I love reading and have done ever since I was first able to turn those strange shapes on the page into the gateways to new and absorbing worlds inhabited by fascinating people.
At any period, I’m usually reading two books: one chosen by majority vote of the book club I belong to and the second being my own choice.
As well as what’s written in the books: wonderful worlds to explore and characters to meet – some of whom will become life-long friends – I love the physicality of the books. The smells they release of newly inked pages and the first crisp crack in the spine of a paperback (soft cover) never fail to delight me.
But, wonderful as pristine new books are, I really prefer second-hand (used) books. As well as carrying one of my favourite scents: musty yet deeply intriguing and some of my favourite stories, they carry so many unknown histories. Histories of the bookshelves and tables they’ve rested on and, most importantly, histories of the lives of their previous readers.
We sometimes get tantalising clues from a dedication written inside the cover. What is Vincent who was given this book from his Junior Church in 1972 doing now, I wonder.
Did Susan appreciate this Christmas gift from Auntie Mary and Uncle Don in 1980 or would she have preferred to have been given a book token and allowed to make her own choice of story?
Even more intriguing than these dedications are the things people have chosen to use as bookmarks. Where did the person wear the dress, the receipt for which marked their place in this second-hand murder mystery?
Why was the person who marked their place with a train ticket travelling between those particular stations on that day? To a wedding or funeral? To a job interview? For a hospital appointment? To visit family? To go on their first date? Were they frustrated that the train pulled into its destination at a key point in the story? I do wish I knew the answers.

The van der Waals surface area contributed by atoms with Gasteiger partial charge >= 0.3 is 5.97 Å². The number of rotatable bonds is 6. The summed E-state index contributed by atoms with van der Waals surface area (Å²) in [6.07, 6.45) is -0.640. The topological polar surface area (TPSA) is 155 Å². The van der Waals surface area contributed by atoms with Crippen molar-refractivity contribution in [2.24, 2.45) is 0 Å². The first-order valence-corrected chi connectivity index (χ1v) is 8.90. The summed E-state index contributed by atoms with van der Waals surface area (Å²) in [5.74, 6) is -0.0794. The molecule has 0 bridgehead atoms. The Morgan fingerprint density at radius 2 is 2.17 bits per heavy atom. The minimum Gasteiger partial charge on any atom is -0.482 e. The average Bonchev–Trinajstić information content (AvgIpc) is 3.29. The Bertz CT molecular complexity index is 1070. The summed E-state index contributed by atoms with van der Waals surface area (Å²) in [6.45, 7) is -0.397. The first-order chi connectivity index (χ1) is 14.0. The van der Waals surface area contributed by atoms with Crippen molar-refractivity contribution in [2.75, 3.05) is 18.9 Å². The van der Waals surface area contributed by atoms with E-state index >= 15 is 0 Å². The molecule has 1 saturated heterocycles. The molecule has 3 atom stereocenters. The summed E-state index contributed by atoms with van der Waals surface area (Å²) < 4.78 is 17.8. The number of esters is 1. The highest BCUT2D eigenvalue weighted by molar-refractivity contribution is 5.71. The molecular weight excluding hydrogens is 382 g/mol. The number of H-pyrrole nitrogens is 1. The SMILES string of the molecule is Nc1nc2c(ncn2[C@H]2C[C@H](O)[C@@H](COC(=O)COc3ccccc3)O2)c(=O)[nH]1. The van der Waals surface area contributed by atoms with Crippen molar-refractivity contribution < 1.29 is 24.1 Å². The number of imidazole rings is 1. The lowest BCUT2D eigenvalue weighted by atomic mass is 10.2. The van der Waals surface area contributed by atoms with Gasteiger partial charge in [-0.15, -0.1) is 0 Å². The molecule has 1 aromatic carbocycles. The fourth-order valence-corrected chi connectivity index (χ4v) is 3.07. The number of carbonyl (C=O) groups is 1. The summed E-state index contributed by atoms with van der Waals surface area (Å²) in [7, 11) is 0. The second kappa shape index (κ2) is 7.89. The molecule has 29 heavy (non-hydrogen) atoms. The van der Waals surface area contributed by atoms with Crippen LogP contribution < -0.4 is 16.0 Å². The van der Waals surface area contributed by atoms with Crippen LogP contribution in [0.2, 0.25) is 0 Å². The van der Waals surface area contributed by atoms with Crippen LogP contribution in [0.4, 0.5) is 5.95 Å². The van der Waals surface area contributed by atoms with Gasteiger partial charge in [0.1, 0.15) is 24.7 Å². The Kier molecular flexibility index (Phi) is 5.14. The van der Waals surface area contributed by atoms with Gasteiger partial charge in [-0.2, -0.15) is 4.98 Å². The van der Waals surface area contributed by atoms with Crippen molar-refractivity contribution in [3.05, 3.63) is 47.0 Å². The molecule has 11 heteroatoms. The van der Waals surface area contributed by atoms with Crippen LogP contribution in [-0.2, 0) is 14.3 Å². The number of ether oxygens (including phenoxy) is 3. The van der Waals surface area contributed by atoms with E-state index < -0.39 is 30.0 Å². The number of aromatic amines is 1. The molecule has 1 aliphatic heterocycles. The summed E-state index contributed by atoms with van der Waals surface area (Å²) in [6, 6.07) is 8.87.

Bookmarks, whatever form they take, are one specific kind of place marker. We have a need to physically mark the beginnings, middles and endings of our own chapters. What do we use to keep our place between the pages of our lives?
Sometimes we use specific ceremonies such as weddings, graduations or milestone birthday celebrations. But for much of the time our days follow one another with little variation and we can be so overwhelmed with busyness for a period that we lose our place completely.
It can be difficult then to remember or to recognise exactly where we are and we waste time skimming through the pages of our life, trying to get back to where we think we were, or are, or indeed think we should be, so that we can pick up the story again.
Yet in Jesus I’ve found the perfect bookmarker. He knows exactly where I’m up to in my life’s story: both how far I’ve come and how far I’ve yet to go. I can always find Him, however dog-eared the pages I have to search through. He’ll show me where I am and, if I’ll let him, gently guide me through the next chapters.
He’s my constant companion among the memory markers: rejoicing with me during the happy chapters; sharing my sorrows during the sadder ones; renewing our friendship, which unlike that in a physical book, will last far beyond the final chapter; always ready to blow the dust from the pages I feel are soiled and to add a clean page when I need one.
Most importantly, He can never be lost as so many paper bookmarks are. May he be your marker of choice in the story of YOUR life.
Current favourite reading: Sensible Shoes A Story about the Spiritual Journey by Sharon Garlough Brown. pub: InterVarsity Press (2013) ISBN 978-0-8308-4305-3